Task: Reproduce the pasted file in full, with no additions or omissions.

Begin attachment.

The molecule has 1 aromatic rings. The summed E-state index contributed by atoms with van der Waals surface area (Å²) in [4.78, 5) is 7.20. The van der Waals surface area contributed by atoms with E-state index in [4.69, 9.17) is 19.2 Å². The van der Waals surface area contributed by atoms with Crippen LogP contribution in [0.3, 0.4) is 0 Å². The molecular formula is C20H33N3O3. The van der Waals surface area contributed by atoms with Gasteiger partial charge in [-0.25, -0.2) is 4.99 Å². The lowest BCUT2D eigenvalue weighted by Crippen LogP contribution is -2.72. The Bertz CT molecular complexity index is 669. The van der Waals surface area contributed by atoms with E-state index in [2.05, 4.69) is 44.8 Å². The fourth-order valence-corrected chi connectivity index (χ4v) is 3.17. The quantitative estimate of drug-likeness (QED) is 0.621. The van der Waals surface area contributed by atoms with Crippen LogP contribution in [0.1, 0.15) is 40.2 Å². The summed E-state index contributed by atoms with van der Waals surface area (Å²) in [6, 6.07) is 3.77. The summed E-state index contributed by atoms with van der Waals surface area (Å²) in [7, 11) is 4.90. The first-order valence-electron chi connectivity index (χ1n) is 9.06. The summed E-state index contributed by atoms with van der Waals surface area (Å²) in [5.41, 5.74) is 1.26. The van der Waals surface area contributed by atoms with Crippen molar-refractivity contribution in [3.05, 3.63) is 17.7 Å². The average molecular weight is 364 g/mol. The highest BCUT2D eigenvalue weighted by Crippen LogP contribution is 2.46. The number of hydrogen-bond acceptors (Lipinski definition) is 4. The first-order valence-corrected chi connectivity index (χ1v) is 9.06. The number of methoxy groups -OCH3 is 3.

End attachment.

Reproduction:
The molecule has 1 aromatic rings. The summed E-state index contributed by atoms with van der Waals surface area (Å²) in [4.78, 5) is 7.20. The van der Waals surface area contributed by atoms with E-state index in [4.69, 9.17) is 19.2 Å². The van der Waals surface area contributed by atoms with Crippen LogP contribution in [0.3, 0.4) is 0 Å². The molecular formula is C20H33N3O3. The van der Waals surface area contributed by atoms with Gasteiger partial charge in [-0.25, -0.2) is 4.99 Å². The lowest BCUT2D eigenvalue weighted by Crippen LogP contribution is -2.72. The Bertz CT molecular complexity index is 669. The van der Waals surface area contributed by atoms with E-state index in [2.05, 4.69) is 44.8 Å². The fourth-order valence-corrected chi connectivity index (χ4v) is 3.17. The quantitative estimate of drug-likeness (QED) is 0.621. The van der Waals surface area contributed by atoms with Crippen LogP contribution in [0.1, 0.15) is 40.2 Å². The summed E-state index contributed by atoms with van der Waals surface area (Å²) in [6, 6.07) is 3.77. The summed E-state index contributed by atoms with van der Waals surface area (Å²) in [7, 11) is 4.90. The first-order valence-electron chi connectivity index (χ1n) is 9.06. The summed E-state index contributed by atoms with van der Waals surface area (Å²) in [5.41, 5.74) is 1.26. The van der Waals surface area contributed by atoms with Crippen molar-refractivity contribution in [3.05, 3.63) is 17.7 Å². The average molecular weight is 364 g/mol. The highest BCUT2D eigenvalue weighted by Crippen LogP contribution is 2.46. The number of hydrogen-bond acceptors (Lipinski definition) is 4. The first-order valence-corrected chi connectivity index (χ1v) is 9.06. The number of methoxy groups -OCH3 is 3.